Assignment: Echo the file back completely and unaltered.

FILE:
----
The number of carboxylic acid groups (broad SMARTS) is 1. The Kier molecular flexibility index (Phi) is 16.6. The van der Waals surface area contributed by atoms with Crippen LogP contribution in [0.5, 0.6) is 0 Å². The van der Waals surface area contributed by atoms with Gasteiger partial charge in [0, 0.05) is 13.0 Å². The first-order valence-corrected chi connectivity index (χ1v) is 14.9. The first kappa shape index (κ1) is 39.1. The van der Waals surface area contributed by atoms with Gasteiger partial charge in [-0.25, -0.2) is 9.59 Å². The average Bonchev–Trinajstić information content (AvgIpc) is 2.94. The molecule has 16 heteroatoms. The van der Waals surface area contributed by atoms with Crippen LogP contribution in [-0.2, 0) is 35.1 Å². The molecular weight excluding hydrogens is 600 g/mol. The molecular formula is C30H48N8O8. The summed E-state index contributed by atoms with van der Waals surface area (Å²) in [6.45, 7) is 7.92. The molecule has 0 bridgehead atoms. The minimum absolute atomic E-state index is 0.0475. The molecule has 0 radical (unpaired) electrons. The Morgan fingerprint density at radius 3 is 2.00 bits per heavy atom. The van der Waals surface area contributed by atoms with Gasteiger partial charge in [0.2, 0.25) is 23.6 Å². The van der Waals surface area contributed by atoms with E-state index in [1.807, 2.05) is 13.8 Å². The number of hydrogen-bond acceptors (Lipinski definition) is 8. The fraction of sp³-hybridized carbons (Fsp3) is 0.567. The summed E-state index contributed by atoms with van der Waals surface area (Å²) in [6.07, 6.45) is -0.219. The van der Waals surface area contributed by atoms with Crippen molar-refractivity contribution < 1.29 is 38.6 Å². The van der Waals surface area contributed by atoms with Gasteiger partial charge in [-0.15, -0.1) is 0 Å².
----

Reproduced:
The number of carboxylic acid groups (broad SMARTS) is 1. The Kier molecular flexibility index (Phi) is 16.6. The van der Waals surface area contributed by atoms with Crippen LogP contribution in [0.5, 0.6) is 0 Å². The van der Waals surface area contributed by atoms with Gasteiger partial charge in [0, 0.05) is 13.0 Å². The first-order valence-corrected chi connectivity index (χ1v) is 14.9. The first kappa shape index (κ1) is 39.1. The van der Waals surface area contributed by atoms with Gasteiger partial charge in [-0.25, -0.2) is 9.59 Å². The average Bonchev–Trinajstić information content (AvgIpc) is 2.94. The molecule has 16 heteroatoms. The van der Waals surface area contributed by atoms with Crippen LogP contribution in [-0.2, 0) is 35.1 Å². The molecular weight excluding hydrogens is 600 g/mol. The molecular formula is C30H48N8O8. The summed E-state index contributed by atoms with van der Waals surface area (Å²) in [6.45, 7) is 7.92. The molecule has 0 bridgehead atoms. The minimum absolute atomic E-state index is 0.0475. The molecule has 0 radical (unpaired) electrons. The Morgan fingerprint density at radius 3 is 2.00 bits per heavy atom. The van der Waals surface area contributed by atoms with Gasteiger partial charge in [0.2, 0.25) is 23.6 Å². The van der Waals surface area contributed by atoms with E-state index in [1.807, 2.05) is 13.8 Å². The number of hydrogen-bond acceptors (Lipinski definition) is 8. The fraction of sp³-hybridized carbons (Fsp3) is 0.567. The summed E-state index contributed by atoms with van der Waals surface area (Å²) in [6.07, 6.45) is -0.219. The van der Waals surface area contributed by atoms with Crippen molar-refractivity contribution < 1.29 is 38.6 Å². The van der Waals surface area contributed by atoms with Gasteiger partial charge in [-0.15, -0.1) is 0 Å².